DETROIT - Umar Farouk Abdulmutallab, the 23-year-old Nigerian accused of attempting to blow up a Detroit-bound jetliner, will appear in federal court on Friday to hear the charges against him in an incident that has prompted a sweeping review of U.S. security policy.

Abdulmutallab was to be arraigned on six charges, including attempted murder and the attempted use of a weapon of mass destruction to bring down a plane carrying 289 other people.

President Barack Obama in remarks on Thursday took ultimate responsibility for security failures that led to the attempted Christmas Day bombing of the U.S. airliner and ordered reforms aimed at thwarting future attacks

U.S. officials say Abdulmutallab tried to ignite explosives concealed in his clothing as a flight from Amsterdam prepared to land in Detroit, but was subdued by other passengers.

Linked to a Yemen-based branch of al Qaeda, Abdulmutallab has been held in a federal prison in Milan, Michigan.

If convicted of all six counts, he faces life in prison plus up to 90 years.

Neither federal prosecutors or Abdulmutallab's court-appointed defence lawyers would comment ahead of the Friday afternoon arraignment in Detroit.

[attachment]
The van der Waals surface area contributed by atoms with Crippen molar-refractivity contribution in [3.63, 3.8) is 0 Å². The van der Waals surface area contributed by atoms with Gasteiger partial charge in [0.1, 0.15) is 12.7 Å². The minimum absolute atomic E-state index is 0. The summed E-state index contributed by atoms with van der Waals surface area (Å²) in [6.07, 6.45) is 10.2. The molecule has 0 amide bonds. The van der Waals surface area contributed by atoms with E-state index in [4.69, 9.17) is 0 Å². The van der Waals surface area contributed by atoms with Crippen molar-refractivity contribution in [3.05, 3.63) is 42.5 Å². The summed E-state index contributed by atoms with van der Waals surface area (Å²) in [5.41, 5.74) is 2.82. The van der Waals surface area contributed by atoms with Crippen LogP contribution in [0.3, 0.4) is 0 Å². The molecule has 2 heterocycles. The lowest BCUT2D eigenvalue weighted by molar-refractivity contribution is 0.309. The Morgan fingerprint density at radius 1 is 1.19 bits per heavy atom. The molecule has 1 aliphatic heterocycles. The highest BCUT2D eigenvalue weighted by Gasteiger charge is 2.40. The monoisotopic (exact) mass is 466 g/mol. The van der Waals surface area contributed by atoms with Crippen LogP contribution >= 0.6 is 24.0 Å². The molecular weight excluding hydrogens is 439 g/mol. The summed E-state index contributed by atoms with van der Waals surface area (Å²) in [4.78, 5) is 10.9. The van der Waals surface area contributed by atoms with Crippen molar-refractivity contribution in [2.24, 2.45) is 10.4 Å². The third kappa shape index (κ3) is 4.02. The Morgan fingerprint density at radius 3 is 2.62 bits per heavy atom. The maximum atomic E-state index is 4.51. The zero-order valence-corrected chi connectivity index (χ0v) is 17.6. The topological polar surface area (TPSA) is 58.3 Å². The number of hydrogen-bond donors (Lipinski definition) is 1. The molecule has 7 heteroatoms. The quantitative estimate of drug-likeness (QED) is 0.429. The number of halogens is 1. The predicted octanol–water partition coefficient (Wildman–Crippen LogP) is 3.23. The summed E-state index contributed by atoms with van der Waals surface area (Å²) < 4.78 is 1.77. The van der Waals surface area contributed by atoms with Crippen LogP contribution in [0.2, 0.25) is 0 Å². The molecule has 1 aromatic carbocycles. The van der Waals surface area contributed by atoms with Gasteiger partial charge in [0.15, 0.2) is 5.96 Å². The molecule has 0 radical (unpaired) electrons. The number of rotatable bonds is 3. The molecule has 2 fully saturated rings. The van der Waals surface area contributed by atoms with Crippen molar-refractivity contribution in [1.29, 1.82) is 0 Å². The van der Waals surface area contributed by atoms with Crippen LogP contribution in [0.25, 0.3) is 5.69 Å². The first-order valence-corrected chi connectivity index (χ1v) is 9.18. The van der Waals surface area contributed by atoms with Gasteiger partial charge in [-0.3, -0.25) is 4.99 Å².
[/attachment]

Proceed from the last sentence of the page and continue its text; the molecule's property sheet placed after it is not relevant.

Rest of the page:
The initial hearing could take only several minutes, setting the stage for a trial that legal experts said is weighted heavily in the government's favour given the evidence, including Adbulmutallab's injuries.

It happened in an enclosed environment, in the air, with many witnesses, said Larry Dubin, a law professor at the University of Detroit Mercy. Usually prosecutors are not as fortunate having those facts when bringing a case.
Officials were preparing to close off the snow-covered street approaching the federal building and limit the number of observers in court to fewer than 80 witnesses and reporters.

A Nigerian-American group and a coalition of Muslim Americans have announced plans to rally nearby in support of the U.S. government's position.

Everybody here is concerned about these unfortunate acts and these unfortunate events because they send the wrong message, said Nasser Muhsin, a member of the American Muslim Society in Dearborn, Michigan.

They put the wrong definition of Islam in people's minds, and that's what we are concerned about, said Muhsin, whose group planned to rally outside the federal court.

(Additional reporting by Don Pessin, writing by Kevin Krolicki, editing by Vicki Allen)